Comic Review: Winnebago Graveyard TPB (Image)

Image Comics’ Winnebago Graveyard is collected in trade format and is quick and horrific. It’s a horrible tale of horror, horror and more horror. How can something so horrible start […]

Image Comics’ Winnebago Graveyard is collected in trade format and is quick and horrific.

It’s a horrible tale of horror, horror and more horror. How can something so horrible start so normally?
A family of three is on their vacation through the American southwest. Mom, dad, and the 13 year old son.

They’re driving a Winnebago (hint).

When they stop along the roadside to check out the Corbis Carnival, it all starts to go wrong.
You see, they have stumbled upon a place where the residents kill outsiders!
Cue the chase scenes, the horror, the scalping, the explosions, the monsters and more horror!!

Yes, it’s that type of book.

Winnebago Graveyard is written by Steve Niles, art by Alison Sampson, color art by Stephane Paitreau and Eiko Takayama.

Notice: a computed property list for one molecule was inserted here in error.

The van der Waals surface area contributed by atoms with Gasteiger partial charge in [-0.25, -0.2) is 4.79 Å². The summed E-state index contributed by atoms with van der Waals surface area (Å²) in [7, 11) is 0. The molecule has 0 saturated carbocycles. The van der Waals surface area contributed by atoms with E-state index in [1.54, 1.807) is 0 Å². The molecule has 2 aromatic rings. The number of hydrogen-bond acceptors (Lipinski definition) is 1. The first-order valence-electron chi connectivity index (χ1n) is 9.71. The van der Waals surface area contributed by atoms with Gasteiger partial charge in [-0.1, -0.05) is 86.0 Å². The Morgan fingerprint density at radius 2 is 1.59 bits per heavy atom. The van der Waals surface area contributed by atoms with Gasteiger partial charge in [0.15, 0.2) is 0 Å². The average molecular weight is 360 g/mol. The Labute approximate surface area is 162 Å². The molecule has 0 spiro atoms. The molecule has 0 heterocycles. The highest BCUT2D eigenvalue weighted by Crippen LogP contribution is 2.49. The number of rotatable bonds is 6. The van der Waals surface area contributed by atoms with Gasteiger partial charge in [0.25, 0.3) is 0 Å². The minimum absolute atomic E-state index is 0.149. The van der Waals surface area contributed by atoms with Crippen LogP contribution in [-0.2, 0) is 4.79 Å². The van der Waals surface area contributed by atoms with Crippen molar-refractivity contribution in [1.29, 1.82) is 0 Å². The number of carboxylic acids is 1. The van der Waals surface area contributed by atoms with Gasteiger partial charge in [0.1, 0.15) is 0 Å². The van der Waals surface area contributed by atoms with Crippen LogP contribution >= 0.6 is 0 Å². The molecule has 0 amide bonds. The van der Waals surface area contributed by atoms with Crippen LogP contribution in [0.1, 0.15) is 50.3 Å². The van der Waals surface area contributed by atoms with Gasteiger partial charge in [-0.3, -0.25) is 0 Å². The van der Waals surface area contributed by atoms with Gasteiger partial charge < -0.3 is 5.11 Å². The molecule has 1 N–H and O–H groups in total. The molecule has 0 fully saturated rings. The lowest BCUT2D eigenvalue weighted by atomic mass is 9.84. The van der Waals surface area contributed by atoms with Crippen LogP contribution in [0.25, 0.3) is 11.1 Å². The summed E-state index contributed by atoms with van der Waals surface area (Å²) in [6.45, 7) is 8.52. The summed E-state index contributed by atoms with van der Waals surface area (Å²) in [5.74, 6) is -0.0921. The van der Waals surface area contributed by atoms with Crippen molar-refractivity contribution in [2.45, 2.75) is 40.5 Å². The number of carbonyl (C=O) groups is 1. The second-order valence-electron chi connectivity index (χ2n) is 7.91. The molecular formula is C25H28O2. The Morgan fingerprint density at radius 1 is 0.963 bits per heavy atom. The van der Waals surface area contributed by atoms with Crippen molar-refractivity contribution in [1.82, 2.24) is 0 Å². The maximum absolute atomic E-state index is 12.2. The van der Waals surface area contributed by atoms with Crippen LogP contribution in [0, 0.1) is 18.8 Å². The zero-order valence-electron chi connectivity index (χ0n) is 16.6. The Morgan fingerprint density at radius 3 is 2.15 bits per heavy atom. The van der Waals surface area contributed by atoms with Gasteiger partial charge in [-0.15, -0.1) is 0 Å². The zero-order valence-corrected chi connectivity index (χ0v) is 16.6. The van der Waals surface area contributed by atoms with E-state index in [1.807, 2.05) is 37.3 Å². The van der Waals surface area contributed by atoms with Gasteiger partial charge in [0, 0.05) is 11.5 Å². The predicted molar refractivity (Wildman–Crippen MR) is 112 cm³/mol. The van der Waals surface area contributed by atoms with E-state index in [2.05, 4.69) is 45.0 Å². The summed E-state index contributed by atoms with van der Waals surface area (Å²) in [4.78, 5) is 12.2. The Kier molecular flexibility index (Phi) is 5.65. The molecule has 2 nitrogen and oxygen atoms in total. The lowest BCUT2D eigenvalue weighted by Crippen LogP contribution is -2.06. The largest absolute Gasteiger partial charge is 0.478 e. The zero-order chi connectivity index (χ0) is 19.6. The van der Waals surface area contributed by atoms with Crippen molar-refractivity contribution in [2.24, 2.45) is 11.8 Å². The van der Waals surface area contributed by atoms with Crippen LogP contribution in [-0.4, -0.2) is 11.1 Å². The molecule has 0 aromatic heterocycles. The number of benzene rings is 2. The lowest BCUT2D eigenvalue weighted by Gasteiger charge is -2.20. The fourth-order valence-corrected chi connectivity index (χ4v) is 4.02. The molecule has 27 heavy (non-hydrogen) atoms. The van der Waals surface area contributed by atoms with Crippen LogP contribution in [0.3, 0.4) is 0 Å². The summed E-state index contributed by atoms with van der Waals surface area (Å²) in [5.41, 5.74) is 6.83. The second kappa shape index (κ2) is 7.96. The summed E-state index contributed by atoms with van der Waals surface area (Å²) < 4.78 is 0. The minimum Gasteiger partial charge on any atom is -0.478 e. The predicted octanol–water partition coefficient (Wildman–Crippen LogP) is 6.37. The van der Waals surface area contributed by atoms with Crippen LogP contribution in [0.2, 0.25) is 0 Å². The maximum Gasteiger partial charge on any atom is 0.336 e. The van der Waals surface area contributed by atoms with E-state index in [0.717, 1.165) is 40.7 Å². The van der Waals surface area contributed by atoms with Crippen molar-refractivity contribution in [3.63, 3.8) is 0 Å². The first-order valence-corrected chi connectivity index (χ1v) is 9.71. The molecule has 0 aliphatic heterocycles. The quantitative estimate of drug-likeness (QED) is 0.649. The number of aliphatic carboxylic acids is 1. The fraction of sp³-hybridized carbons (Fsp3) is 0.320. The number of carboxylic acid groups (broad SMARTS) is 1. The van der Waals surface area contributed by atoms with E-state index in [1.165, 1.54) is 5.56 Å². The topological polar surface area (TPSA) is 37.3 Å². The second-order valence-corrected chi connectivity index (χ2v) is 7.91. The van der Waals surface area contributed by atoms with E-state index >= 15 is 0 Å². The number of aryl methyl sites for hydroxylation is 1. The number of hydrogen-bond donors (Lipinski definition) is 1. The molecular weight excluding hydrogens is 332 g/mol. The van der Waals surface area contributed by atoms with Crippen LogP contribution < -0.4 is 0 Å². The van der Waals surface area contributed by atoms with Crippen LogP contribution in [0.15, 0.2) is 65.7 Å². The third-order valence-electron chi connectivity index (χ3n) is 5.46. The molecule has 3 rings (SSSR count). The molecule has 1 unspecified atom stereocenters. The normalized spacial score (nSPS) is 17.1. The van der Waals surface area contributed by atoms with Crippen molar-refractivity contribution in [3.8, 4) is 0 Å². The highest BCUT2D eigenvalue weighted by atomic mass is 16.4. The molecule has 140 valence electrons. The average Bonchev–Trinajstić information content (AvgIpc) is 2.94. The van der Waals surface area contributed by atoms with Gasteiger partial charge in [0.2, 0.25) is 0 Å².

It’s a quick read. There is minimal dialogue, and lots and lots of large LARGE drawings, meaning that you can gasp and gulp your way through this volume in say, twenty minutes. The art, besides being large, with plenty of black, is quite well done. The character expressions are excellent, and Sampson has a way of conveying a claustrophobic feeling in the wide open southwest; no easy feat!

I could have used a bit more plot in this miniseries; there are no hidden character motivations, no sudden revelations, or unusually strong plot twists.
This is straight-ahead horror à la Stephen King, thank you very much.

Contained in this breeze-through volume are four chapters of the saga, covering 98 pages. Then there are additional character sketches, editorials, wiki pages on various horror topics, and variant covers of the original comics.

Image Comics Winnebago Graveyard Trade Paperback 132 pages of content for $16.99 Rated T for Teens

Alan Spinney

About Alan Spinney

After a career of graphic design, art direction and copywriting, I still have a passion for words and pictures. I love it when a comic book comes together; the story is tight, and the drawings lead me forward. Art with words... the toughest storytelling technique to get right. Was this comic book worth your money? Let's see!!